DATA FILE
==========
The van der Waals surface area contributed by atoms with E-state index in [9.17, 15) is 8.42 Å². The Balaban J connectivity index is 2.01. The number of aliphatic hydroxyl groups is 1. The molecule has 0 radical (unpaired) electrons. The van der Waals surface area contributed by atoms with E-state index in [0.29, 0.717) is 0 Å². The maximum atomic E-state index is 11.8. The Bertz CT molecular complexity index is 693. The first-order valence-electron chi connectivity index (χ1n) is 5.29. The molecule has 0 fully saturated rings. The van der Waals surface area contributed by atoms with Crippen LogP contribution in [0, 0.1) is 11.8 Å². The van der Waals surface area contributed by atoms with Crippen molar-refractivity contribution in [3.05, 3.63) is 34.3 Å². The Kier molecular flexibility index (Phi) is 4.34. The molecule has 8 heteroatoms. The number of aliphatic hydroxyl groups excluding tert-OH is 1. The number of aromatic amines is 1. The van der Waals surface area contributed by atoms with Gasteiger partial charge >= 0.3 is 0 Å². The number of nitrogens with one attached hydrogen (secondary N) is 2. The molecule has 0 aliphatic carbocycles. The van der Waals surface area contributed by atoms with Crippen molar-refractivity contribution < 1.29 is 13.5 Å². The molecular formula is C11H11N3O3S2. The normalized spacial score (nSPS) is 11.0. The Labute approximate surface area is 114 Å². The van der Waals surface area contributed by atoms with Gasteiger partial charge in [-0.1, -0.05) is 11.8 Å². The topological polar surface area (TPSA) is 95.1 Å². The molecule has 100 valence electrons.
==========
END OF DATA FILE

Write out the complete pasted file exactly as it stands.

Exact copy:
The van der Waals surface area contributed by atoms with E-state index in [9.17, 15) is 8.42 Å². The Balaban J connectivity index is 2.01. The number of aliphatic hydroxyl groups is 1. The molecule has 0 radical (unpaired) electrons. The van der Waals surface area contributed by atoms with E-state index in [0.29, 0.717) is 0 Å². The maximum atomic E-state index is 11.8. The Bertz CT molecular complexity index is 693. The first-order valence-electron chi connectivity index (χ1n) is 5.29. The molecule has 0 fully saturated rings. The van der Waals surface area contributed by atoms with Crippen LogP contribution in [0, 0.1) is 11.8 Å². The van der Waals surface area contributed by atoms with Crippen molar-refractivity contribution in [3.05, 3.63) is 34.3 Å². The Kier molecular flexibility index (Phi) is 4.34. The molecule has 8 heteroatoms. The number of aliphatic hydroxyl groups excluding tert-OH is 1. The number of aromatic amines is 1. The van der Waals surface area contributed by atoms with Gasteiger partial charge >= 0.3 is 0 Å². The number of nitrogens with one attached hydrogen (secondary N) is 2. The molecule has 0 aliphatic carbocycles. The van der Waals surface area contributed by atoms with Crippen molar-refractivity contribution < 1.29 is 13.5 Å². The molecular formula is C11H11N3O3S2. The normalized spacial score (nSPS) is 11.0. The Labute approximate surface area is 114 Å². The van der Waals surface area contributed by atoms with Gasteiger partial charge in [-0.1, -0.05) is 11.8 Å². The topological polar surface area (TPSA) is 95.1 Å². The molecule has 100 valence electrons.